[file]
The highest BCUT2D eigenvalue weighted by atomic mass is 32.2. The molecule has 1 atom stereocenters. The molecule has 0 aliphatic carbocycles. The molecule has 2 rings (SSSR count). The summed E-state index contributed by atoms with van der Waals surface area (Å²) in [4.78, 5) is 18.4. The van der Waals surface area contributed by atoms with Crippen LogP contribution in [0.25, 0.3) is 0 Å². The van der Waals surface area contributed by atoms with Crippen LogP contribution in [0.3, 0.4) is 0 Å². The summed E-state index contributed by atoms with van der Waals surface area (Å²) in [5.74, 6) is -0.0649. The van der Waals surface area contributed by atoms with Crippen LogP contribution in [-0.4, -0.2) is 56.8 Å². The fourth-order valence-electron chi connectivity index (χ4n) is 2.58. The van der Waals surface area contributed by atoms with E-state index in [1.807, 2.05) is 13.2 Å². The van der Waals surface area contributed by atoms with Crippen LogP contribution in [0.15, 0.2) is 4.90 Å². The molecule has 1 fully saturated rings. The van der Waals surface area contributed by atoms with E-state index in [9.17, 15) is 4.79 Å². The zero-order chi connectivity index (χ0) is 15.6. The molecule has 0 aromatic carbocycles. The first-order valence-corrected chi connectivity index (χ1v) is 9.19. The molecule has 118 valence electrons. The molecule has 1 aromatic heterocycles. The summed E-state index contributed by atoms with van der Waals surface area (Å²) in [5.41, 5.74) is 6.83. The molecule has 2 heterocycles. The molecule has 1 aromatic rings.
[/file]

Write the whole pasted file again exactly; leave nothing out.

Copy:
The highest BCUT2D eigenvalue weighted by atomic mass is 32.2. The molecule has 1 atom stereocenters. The molecule has 0 aliphatic carbocycles. The molecule has 2 rings (SSSR count). The summed E-state index contributed by atoms with van der Waals surface area (Å²) in [4.78, 5) is 18.4. The van der Waals surface area contributed by atoms with Crippen LogP contribution in [0.25, 0.3) is 0 Å². The van der Waals surface area contributed by atoms with Crippen LogP contribution in [0.3, 0.4) is 0 Å². The summed E-state index contributed by atoms with van der Waals surface area (Å²) in [5.74, 6) is -0.0649. The van der Waals surface area contributed by atoms with Crippen LogP contribution in [-0.4, -0.2) is 56.8 Å². The fourth-order valence-electron chi connectivity index (χ4n) is 2.58. The van der Waals surface area contributed by atoms with E-state index in [1.807, 2.05) is 13.2 Å². The van der Waals surface area contributed by atoms with Crippen LogP contribution in [0.15, 0.2) is 4.90 Å². The molecule has 1 fully saturated rings. The van der Waals surface area contributed by atoms with E-state index in [9.17, 15) is 4.79 Å². The zero-order chi connectivity index (χ0) is 15.6. The molecule has 0 aromatic carbocycles. The first-order valence-corrected chi connectivity index (χ1v) is 9.19. The molecule has 118 valence electrons. The molecule has 1 aromatic heterocycles. The summed E-state index contributed by atoms with van der Waals surface area (Å²) in [5.41, 5.74) is 6.83. The molecule has 2 heterocycles. The molecule has 1 aromatic rings.